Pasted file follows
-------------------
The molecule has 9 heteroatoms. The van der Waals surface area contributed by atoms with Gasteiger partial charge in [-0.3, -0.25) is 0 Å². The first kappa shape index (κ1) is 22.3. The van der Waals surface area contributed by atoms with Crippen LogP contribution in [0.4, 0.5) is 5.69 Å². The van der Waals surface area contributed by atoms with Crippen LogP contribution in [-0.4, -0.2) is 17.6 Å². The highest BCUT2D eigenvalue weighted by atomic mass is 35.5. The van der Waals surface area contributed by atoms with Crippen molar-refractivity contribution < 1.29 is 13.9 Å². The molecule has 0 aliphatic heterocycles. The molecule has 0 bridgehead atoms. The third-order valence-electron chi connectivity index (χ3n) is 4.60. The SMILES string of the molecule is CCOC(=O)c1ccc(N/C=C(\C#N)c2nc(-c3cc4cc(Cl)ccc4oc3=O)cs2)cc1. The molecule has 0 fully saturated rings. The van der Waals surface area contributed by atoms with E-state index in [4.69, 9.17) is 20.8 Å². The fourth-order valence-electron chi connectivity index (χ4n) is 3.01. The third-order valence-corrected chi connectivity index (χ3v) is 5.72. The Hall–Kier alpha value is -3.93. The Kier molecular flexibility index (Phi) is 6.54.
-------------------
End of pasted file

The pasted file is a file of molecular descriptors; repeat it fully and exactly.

The molecule has 9 heteroatoms. The van der Waals surface area contributed by atoms with Gasteiger partial charge in [-0.3, -0.25) is 0 Å². The first kappa shape index (κ1) is 22.3. The van der Waals surface area contributed by atoms with Crippen LogP contribution in [0.4, 0.5) is 5.69 Å². The van der Waals surface area contributed by atoms with Crippen LogP contribution in [-0.4, -0.2) is 17.6 Å². The highest BCUT2D eigenvalue weighted by atomic mass is 35.5. The van der Waals surface area contributed by atoms with Crippen molar-refractivity contribution < 1.29 is 13.9 Å². The molecule has 0 aliphatic heterocycles. The molecule has 0 bridgehead atoms. The third-order valence-electron chi connectivity index (χ3n) is 4.60. The SMILES string of the molecule is CCOC(=O)c1ccc(N/C=C(\C#N)c2nc(-c3cc4cc(Cl)ccc4oc3=O)cs2)cc1. The molecule has 0 fully saturated rings. The van der Waals surface area contributed by atoms with E-state index in [4.69, 9.17) is 20.8 Å². The fourth-order valence-electron chi connectivity index (χ4n) is 3.01. The third-order valence-corrected chi connectivity index (χ3v) is 5.72. The Hall–Kier alpha value is -3.93. The Kier molecular flexibility index (Phi) is 6.54.